An Evolving Picture of Artists and Mental Health
Is there an association between mental health and creativity?
Posted March 22, 2023 | Reviewed by Vanessa Lancaster
- In a 2008 study researchers concluded that there appears to be a strong association between creativity and mood disorders.
- In a 2023 study, researchers found that psychopathology is more common in the arts than in the sciences.
- A new study shows a negative association between math and mental illness and a positive one between language and schizophrenia/bipolar disorder.
John Green is a celebrated author who lives in Indianapolis, where I reside most of the time. Two of his many books have been made into movies, and a third is on the way. His notoriety makes him the subject of conversation at cocktail parties.
One specific topic often discussed is his struggle with mental illness. Green was identified with obsessive-compulsive disorder at age 14. He also suffers from anxiety. These diagnoses readily lead to discussing what part mental illness plays in creativity. More than that, it is a subject of vital interest to collectors who interact with artists on a personal or secondary level and, certainly, when dealing with a financial transaction.
Studies Addressing the Issue
In 2008, Nancy C. Andreasen published “The Relationship Between Creativity and Mood Disorders.” She cited previous work related to this subject, including her own. She concluded, “There appears to be a strong association between creativity and mood disorders. However, the overall literature supporting this association is relatively weak.”
Some years later, Dean Keith Simonton tackled the problem in his 2023 paper “Teaching Creativity: Current Findings, Trends, and Controversies in the Psychology of Creativity.” He noted that psychopathology is more common in the arts than in the sciences. In the arts, mental pathology is higher in poetry than in any other discipline. Of interest is that creative novelists scored between the mentally ill and normal on the clinical scales of the Minnesota Multiphasic Personality Inventory.
Even more relevant is the work by Rajagopal et al. (2023), “Genome-Wide Association Study of School Grades Identifies Genetic Overlaps Between Language Ability, Psychopathology, and Creativity” The researchers measured E1, which was overall school performance. They found that both E1 and educational achievement showed genetic correlates with six psychiatric disorders (attention deficit hyperactivity disorder, autistic spectrum disorder, schizophrenia, bipolar disorder, major depressive disorder, and anorexia nervosa). This suggested that the relationship between psychiatric disorders and cognitive function was similar early in life to that later in life.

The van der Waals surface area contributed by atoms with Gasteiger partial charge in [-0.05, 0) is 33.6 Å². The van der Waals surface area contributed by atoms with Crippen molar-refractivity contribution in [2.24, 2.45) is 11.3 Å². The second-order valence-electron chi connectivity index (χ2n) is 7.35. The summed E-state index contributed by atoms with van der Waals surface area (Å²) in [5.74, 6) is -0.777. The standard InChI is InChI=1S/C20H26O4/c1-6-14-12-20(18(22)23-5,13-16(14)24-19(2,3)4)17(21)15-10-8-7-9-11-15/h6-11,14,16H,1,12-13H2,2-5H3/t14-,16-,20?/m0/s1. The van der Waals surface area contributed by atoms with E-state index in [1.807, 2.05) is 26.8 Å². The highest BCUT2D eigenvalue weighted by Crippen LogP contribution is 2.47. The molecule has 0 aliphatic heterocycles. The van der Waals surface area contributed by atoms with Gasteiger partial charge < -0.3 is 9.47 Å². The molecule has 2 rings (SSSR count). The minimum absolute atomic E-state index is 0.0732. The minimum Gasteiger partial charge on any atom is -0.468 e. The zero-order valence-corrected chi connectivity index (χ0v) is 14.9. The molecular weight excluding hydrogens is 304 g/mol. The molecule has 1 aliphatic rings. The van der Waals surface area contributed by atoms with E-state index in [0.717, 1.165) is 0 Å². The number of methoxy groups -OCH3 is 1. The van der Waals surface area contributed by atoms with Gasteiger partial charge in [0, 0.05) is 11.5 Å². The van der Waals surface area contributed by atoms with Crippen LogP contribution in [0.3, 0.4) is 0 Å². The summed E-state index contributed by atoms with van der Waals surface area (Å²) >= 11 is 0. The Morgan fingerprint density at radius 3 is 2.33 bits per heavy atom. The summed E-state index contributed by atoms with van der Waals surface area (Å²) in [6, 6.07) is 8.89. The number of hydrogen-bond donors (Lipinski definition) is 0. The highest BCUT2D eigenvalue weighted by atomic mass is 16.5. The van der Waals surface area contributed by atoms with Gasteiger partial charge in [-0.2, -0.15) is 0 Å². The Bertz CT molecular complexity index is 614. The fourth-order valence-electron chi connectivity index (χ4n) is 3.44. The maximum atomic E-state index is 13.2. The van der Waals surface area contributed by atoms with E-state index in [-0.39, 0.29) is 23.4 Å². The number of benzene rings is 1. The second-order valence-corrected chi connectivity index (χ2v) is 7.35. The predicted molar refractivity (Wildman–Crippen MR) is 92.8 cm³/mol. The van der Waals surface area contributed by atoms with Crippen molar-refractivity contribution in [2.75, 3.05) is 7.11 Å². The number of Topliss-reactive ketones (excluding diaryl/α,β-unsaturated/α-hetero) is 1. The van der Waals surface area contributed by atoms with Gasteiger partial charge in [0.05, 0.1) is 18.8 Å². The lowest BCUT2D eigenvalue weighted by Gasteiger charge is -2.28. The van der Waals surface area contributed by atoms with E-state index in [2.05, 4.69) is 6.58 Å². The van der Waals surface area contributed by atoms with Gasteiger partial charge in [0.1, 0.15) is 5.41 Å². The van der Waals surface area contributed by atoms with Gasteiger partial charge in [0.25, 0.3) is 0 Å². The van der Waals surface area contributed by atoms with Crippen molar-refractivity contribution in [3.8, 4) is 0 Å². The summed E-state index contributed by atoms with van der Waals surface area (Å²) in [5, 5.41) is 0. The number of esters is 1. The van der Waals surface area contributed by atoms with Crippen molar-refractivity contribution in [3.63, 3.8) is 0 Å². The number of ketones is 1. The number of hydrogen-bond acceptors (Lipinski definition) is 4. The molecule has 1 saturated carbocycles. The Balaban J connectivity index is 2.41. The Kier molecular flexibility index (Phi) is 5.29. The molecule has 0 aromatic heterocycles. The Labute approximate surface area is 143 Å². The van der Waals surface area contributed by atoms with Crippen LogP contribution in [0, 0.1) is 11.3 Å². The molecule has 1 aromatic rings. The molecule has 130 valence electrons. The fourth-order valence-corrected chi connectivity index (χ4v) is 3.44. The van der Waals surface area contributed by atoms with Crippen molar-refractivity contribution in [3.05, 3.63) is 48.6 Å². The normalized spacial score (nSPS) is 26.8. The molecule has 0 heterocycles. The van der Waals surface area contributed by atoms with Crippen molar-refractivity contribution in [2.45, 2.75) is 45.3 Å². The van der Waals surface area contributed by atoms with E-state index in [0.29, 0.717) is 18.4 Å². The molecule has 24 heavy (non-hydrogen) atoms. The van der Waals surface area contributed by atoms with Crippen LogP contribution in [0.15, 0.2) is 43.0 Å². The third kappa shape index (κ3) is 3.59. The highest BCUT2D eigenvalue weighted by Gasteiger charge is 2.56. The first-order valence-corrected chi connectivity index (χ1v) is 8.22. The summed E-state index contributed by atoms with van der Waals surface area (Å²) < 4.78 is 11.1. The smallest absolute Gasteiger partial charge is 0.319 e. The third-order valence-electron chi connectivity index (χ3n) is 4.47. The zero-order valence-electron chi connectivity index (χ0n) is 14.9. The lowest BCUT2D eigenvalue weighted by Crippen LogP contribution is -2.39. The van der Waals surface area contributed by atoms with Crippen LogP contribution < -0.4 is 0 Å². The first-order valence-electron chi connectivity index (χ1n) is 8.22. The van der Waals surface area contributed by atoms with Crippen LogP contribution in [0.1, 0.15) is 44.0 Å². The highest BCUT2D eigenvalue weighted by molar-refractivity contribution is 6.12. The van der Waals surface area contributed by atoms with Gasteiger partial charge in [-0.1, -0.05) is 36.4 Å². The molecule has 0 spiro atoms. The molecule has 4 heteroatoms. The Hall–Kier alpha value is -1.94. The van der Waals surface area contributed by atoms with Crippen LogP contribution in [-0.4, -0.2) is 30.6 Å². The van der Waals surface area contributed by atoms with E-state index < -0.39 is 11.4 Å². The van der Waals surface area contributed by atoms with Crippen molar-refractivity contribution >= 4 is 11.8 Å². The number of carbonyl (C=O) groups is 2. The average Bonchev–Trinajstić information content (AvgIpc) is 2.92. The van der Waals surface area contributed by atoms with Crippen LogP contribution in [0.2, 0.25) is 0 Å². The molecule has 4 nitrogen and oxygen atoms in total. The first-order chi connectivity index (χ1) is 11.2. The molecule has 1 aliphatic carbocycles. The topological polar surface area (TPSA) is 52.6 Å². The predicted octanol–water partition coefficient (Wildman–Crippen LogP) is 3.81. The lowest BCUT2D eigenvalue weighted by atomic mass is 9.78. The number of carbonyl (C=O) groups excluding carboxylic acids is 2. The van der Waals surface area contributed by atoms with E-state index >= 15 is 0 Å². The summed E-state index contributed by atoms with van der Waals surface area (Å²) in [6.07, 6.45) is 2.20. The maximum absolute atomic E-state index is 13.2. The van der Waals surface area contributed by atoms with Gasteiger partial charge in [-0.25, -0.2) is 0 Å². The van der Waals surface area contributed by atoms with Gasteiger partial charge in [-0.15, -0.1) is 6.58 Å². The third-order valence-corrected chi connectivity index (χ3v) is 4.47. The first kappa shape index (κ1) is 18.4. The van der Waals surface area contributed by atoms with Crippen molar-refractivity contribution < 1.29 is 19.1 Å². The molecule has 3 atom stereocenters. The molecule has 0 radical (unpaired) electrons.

The E2 measurement turned out to be more definitive. It measured language performance relative to math. The latter indicated phenotypically (the outward manifestation in an individual resulting from the expression of genes) and genetically that there was a negative correlation between math skills and the risk for most psychiatric diseases. On the other hand, they found an association between language performance and the possibility of specific disorders such as schizophrenia and bipolar disorder.
Revisiting John Green
It would be tempting to attribute some or all of John Green’s writing ability to his OCD and possibly even his anxiety. For the present, that seems impossible. Though OCD sufferers do pay attention to detail, there has not been a definitive study that can relate the two. Green may simply be a gifted writer with incidental OCD and anxiety. Rather than the latter helping him, they may hinder him, but he can still write an engaging page of fiction.
It seems we have come full circle. Although an association was observed between psychiatric disease and creativity early on, researchers could not prove it. More recently, researchers have found a negative association between math skills and mental illness, a positive relationship between language performance, and a genetic tendency for schizophrenia and bipolar disorder.
Andreasen, N. C. (2008). The relationship between creativity and mood disorders. Dialogues in Clinical Neuroscience, 10(2), 251-255. https://doi.org/10.31887/DCNS.2008.10.2/ncandreasen
Simonton, D. K. (2012). Teaching creativity: Current findings, trends, and controversies in the psychology of creativity. Teaching of Psychology, 39(3), 217–222. https://doi.org/10.1177/0098628312450444
Rajagopal VM, Ganna A, Coleman JRI, Allegrini A, Voloudakis G, Grove J, Als TD, Horsdal HT, Petersen L, Appadurai V, Schork A, Buil A, Bulik CM, Bybjerg-Grauholm J, Bækvad-Hansen M, Hougaard DM, Mors O, Nordentoft M, Werge T; iPSYCH-Broad Consortium; Mortensen PB, Breen G, Roussos P, Plomin R, Agerbo E, Børglum AD, Demontis D. Genome-wide association study of school grades identifies genetic overlap between language ability, psychopathology and creativity. Sci Rep. 2023 Jan 9;13(1):429. doi: 10.1038/s41598-022-26845-0. PMID: 36624241; PMCID: PMC9829693.